Diversification discount, information rents, and internal capital markets
Chongwoo Choe () and
The Quarterly Review of Economics and Finance, 2009, vol. 49, issue 2, 178-196
While many existing studies report that corporate diversification destroys shareholder value, several recent studies challenge these findings. Schoar [Schoar, A. (2002). Effects of corporate diversification on productivity. The Journal of Finance, 57, 2379-2403] finds that plants in conglomerates are more productive than those in comparable single-segment firms, although conglomerates are traded at discounts. Villalonga [Villalonga, B. (2004a). Diversification discount or premium? New evidence from the business information tracking services. The Journal of Finance, 59, 479-506; Villalonga, B. (2004b). Does diversification cause the "diversification discount". Financial Management, 33, 5-27] employs a more comprehensive database and statistical techniques than those used in the prior studies, and shows that there is a diversification premium, rather than discount. This paper develops a model that highlights the costs and benefits of corporate diversification. The diversified firm trades off the benefits of more efficient resource allocation through its internal capital market against the costs of information rents to division managers, which are necessary for effective workings of the internal capital market. We provide an argument supporting Schoar's findings, and identify conditions under which there can be a diversification discount or a premium.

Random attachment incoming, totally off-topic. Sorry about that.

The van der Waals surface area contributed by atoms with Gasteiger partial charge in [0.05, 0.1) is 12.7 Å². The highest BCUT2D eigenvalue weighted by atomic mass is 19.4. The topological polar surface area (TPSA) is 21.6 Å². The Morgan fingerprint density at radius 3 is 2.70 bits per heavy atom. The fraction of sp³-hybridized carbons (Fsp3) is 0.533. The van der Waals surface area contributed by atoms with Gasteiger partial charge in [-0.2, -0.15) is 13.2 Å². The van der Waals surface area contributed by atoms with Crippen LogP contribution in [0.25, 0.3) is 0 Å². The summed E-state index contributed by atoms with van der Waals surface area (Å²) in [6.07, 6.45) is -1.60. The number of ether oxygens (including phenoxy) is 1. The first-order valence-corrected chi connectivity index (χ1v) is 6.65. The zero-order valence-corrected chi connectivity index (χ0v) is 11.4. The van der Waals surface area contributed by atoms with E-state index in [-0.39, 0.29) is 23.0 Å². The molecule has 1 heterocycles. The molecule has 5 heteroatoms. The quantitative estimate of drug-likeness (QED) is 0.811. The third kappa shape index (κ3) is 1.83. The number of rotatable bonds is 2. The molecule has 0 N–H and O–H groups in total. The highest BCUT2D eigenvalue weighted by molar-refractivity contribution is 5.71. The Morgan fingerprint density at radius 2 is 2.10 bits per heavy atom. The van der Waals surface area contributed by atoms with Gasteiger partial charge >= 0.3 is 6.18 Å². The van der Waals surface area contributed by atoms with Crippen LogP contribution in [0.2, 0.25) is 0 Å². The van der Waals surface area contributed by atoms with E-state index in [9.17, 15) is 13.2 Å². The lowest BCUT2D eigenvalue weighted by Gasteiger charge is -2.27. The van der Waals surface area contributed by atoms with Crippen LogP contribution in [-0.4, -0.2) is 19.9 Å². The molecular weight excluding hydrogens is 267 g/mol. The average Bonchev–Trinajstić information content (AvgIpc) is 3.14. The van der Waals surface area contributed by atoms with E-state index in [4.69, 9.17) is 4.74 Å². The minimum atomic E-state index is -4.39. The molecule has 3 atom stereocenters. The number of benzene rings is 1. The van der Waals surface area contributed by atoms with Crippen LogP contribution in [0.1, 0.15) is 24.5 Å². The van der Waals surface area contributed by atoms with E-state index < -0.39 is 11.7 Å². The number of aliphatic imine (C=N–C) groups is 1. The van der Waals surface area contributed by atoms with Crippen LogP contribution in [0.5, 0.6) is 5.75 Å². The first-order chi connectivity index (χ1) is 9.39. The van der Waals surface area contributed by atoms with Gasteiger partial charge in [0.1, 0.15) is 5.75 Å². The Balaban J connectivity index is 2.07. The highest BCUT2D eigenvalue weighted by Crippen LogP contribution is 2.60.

Keywords: Diversification; discount; Information; rents; Internal; capital; market; Multidivisional; firm; Single-segment; firm (search for similar items in EconPapers)
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